Will Mahony on his life as a content creator: “This is what I’m meant to do”

Will Mahony (sophomore) at Occidental College in Los Angeles, CA. Sept. 6, 2022. Alexia Lara/The Occidental

You might see Will Mahony (sophomore) on the Academic Quad or on your TikTok’s For You page. Mahony makes videos covering various subjects — from bringing a cardboard cutout of Barack Obama to his high school to carefully producing theme songs for national food chains. From this content, Mahony gained 2 million followers on TikTok and over 200,000 subscribers on YouTube.

“I’ve always loved doing little skits and stuff,” Mahony said. “Since I was 12, [I was] trying new things, seeing what works and what doesn’t.”

Mahony’s most viewed videos on YouTube are comedic videos of him interviewing students at his his high school. He is also a part of The House Nobody Asked For, a collective of creators who lived and worked together.

“It was during [COVID-19] quarantine, and all these [content] houses were popping up,” Mahony said. “And we were like, ‘There’s no comedy house,’ [so] I just reached out to my favorite comedy creators and was like, ‘Let’s move to LA in an Airbnb and make content together.’”

According to Jake Sacks, Mahony’s friend from his high school in Medford, Oregon, starting the creator group was largely Mahony’s idea. Sacks also said that Mahony hand-picked creators he believed to share his values, and each member of the house gained their own significant following.

One such value is Mahony’s creative integrity, which he said he holds in high regard when creating content.

“I know that TikTok is objectively bad for a lot of people’s mental health,” Mahony said. “The only thing I can do is try to make it as positive as possible.”

Dane Stewart is also Mahony’s friend from high school. Stewart said he was able to witness Mahony’s initial burst into the social media spotlight.

“He really likes to be proud of his work,” Stewart said. “[He’s] making sure he’s putting out the best content for people.”

In order to post what he believes are the best videos, Mahony said he enjoys dipping his toes into different kinds of content. Social media, he said, gives him the opportunity to do all the things he is interested in, such as writing and editing.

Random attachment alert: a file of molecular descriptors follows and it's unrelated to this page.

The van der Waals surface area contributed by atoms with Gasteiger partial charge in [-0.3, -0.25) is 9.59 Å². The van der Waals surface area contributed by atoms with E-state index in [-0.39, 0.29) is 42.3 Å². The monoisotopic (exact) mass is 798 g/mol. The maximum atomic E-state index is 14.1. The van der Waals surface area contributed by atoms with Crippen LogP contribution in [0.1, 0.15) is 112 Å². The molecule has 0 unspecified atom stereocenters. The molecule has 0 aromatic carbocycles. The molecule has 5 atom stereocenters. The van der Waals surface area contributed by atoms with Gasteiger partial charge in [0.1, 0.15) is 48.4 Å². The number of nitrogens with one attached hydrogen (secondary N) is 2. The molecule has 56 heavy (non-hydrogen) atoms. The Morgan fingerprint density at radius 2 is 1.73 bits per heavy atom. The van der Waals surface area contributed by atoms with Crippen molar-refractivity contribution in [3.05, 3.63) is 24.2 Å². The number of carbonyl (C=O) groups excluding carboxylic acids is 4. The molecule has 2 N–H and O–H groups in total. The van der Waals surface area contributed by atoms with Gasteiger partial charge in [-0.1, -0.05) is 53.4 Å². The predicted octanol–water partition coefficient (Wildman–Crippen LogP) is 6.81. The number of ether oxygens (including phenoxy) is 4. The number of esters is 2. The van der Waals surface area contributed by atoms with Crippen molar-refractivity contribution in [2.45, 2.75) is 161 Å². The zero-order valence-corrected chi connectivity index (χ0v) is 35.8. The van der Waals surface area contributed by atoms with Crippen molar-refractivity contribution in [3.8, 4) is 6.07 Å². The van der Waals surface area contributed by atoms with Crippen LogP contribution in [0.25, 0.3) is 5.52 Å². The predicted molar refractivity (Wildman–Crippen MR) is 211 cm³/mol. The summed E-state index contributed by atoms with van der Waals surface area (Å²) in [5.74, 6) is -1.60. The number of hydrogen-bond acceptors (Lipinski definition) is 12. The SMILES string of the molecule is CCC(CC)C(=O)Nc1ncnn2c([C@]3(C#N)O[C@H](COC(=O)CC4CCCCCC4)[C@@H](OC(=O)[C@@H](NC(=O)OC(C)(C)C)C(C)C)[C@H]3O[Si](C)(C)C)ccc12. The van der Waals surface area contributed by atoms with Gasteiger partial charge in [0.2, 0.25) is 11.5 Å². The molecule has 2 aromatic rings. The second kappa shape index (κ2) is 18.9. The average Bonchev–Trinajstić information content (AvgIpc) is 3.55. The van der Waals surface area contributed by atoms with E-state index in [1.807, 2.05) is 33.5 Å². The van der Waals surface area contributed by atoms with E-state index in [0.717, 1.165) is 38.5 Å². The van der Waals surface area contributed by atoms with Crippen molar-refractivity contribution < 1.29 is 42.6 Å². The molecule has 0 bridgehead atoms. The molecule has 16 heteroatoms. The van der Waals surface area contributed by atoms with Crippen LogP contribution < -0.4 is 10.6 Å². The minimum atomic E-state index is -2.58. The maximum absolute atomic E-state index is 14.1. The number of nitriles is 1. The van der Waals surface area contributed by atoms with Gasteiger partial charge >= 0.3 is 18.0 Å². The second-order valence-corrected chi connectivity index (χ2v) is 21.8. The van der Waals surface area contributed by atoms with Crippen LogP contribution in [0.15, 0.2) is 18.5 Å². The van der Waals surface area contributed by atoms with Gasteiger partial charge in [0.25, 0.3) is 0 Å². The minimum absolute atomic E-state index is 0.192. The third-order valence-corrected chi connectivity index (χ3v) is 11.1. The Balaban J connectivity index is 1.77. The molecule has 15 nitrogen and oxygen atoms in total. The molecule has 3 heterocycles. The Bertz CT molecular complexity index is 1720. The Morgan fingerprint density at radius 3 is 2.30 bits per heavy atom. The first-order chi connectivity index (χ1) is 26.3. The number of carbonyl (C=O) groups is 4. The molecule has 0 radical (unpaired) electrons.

“There’s so much pressure to pick [a certain content area], because that’s what keeps people coming back,” Mahony said. “I know that I could make content for the largest possible audience, but it wouldn’t be that cool.”

Mahony said more competing considerations arose when content creation became his job.

“I feel like there’s been a weird balance between money-grabbing and creative merit,” Mahony said. “I’m here to make cool stuff, but also I have to pay the bills. [There are] a lot of ways to get money out of people on social media. The question is the morality of it and what I want to be known for.”

Being a student and a content creator, Mahony said he found it hardest to keep creating during the less busy times in his life.

“I took a gap year, and after The House Nobody Asked For, I would rarely work, especially when I was demotivated,” Mahony said. “But now, I have to get up for classes, and I have a designated period in between classes where I want to script. Doing it when I don’t want to is the biggest part of discipline and overall success.”

He said the self-motivation is something he encouraged his fans to practice, in one of his videos.

“I did this thing where I gave people five dollars to clean their room, [because] I’m a big believer that your environment can be the culmination of your mental health,” Mahony said. “So giving people a little push, I got a lot of DMs that were like, ‘I’ve been in this nasty depression so long, [but] this brought me so much joy,’ and ‘I genuinely think you saved my life.’”

According to Sacks, Mahony lifts up his friends too, encouraging their ambition with his own.

“His influence on me has really pushed me to dive into [my goals] and have an expectation to be great,” Sacks said.

Sacks said Mahony’s presence in his life has definitely guided his own creativity.

“I’ve realized over the last year that when I’m not creating, I’m frustrated that I’m not creating,” Mahony said. “This is what I want to do, [and] I think that this is what I’m meant to do.”

You can find Mahony’s content on TikTok and YouTube, and keep up with him on Instagram @wahony